Five years ago, Thomas Barr's athletic coaches nicknamed him "Bambi", because of his complete lack of skill at jumping hurdles writes David Raleigh.
At the beginning, his initial attempts at clearing the hurdles left him on the ground, with his legs in the air, resembling the Disney deer attempting to skate on ice.
"When he first came to us he was a complete novice - in fact he was known as 'Bambi', because he was very weak. He didn't know anything about the event that he was doing," explained Hayley Harrison, one half of Barr's coaching duo.
Despite been up against all of the odds, which included a serious hip condition, that continues to threaten his career, Barr performed heroically as he became the first Irish man in over 80 years to compete in an Olympic 400m hurdles final.
His coaches, Hayley and Drew Harrison, who have 21 years of experience in bringing athletes to Olympic Games, were brought to tears as their latest prodigy came within a cats whisker of a medal.
"What he has managed is quiet astonishing. We couldn't be prouder of him," Hayley , a native of Bolton, England, added.
Due to a labrum tear in his his joint, Barr's coaches revealed he was unable to run for 13 weeks straight earlier this year, throwing his Olympic plans into disarray.
"It's not going to get any better, so we have struggled with it. Did we think he'd be able to get to this point...No...because when it does flare up he literally can't run," Ms Harrison added.
With tears in his eyes, Mr Harrison, from Glasgow, said: "He gave it everything he had. The medals went to other people and they deserved it. He'll do it next time. He is absolutely fantastic."
The Harrison's, who have coached five different Olympians - including Barr's sister Jessie Barr - and who have brought over 70 athletes to major championships around the world, said they could not afford to travel to Brazil. Blaming red tape and the accreditation decision-making-process, they were both left watching Barr's historic performance from the confines of the UL Arena where they trained "Bambi" to be an Olympian.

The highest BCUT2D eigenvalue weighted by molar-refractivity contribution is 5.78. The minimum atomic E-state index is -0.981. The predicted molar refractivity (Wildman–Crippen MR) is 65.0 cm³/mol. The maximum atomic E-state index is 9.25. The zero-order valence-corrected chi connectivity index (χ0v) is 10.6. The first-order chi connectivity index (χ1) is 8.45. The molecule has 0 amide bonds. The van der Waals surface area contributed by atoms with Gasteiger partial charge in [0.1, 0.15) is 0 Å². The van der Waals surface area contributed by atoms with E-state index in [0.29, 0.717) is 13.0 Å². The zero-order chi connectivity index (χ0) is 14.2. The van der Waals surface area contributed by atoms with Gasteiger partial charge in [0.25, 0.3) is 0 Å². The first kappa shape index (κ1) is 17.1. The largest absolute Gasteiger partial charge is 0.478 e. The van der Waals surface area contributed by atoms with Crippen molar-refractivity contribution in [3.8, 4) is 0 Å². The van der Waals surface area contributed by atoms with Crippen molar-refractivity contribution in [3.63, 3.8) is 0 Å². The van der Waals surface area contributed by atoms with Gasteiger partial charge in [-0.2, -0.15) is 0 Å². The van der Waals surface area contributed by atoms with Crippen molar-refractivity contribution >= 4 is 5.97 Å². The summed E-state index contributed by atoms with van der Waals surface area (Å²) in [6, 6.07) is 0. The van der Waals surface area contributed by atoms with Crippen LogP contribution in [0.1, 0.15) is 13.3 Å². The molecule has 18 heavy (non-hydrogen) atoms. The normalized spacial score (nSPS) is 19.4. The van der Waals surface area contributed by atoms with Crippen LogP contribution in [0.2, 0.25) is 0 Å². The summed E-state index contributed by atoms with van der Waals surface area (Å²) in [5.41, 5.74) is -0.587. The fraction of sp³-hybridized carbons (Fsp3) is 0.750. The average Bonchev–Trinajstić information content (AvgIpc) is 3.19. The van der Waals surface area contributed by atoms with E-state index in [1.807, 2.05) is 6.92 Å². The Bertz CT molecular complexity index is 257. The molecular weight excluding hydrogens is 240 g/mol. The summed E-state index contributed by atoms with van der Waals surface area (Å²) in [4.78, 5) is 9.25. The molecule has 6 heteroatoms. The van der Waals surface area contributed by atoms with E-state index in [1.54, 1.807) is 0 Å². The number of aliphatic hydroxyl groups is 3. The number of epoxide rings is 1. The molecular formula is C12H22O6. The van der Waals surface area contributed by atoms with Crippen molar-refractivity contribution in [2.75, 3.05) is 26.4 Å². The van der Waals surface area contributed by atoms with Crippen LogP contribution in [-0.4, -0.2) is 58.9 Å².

"That's another headache," said Mr Harrison, who explained they did not received any funding to go to Brazil.
"Our plan was that Hayley would go. She put a formal application in about 12-18 months ago, but for a number of reasons, we found out late that any accreditation would be very limited, and we (found out) we would have to fund her visit, accommodation, flights, everything," he said.
Astonishingly, Mr Harrison also claimed that even if they had been able to fund travel and accommodation, they would not have been guaranteed complete access to Barr at his training camp in Rio. "There seemed to be limited opportunity for Hayley to actually be with Thomas at the training camp, which is the most important thing. So, it was best to stay here," he added.
Asked if this was a criticism of these particular games, Mr Harrison replied: "We don't know."
"To be honest, we don't know how the decisions are made, and we wouldn't want to criticise anybody about it, but it is unfortunate," he added.
"But, we have to deal with what we've got, and work with Thomas from (Limerick). So that's what we're doing," he said.
UL came to a standstill for an hour as hundreds of Barr's supporters, including fellow athletes, students, and members of the public, filed into the UL Arena to watch the race on a big screen.
Afterwards, an exhausted Dave Mahedy, Director of Sport at UL, said: "We were pushing and blowing him over the line. Oh my god, he was super. He will get a heroes welcome."
Paul McCutcheon, Vice President, UL, added: "In our eyes he's a champion athlete and a champion student."
Tipperary couple, Chris and Yvonne Fogarty, who travelled with their sons Cillian, (six months), and Matthew, (3), to watch the big screen, said: "It was wonderful. He ran an excellent race. He did Ireland proud, and he did Limerick proud, and he did UL proud," they said.
It was also a moment to savour for Barr's sister's tiny pet dog "Lilly Barr", who arrived in Olympic style, dressed in a green jersey and donning a tricolour, emblazoned with the Barr family catchphrase: "Yes Boyz".
Jessie Barr's partner, Paul McCarroll, who looked after the four-legged runner for the day, while Ms Barr performed her punditry duties on RTE television, said of Barr's record breaking Rio performance: "Words can't describe it, words don't do it justice. He was absolutely amazing. He's going to be hungry for it now. It was so close. (The bronze medal) was just dangled in front of him. He'll come back again stronger and take it away next time."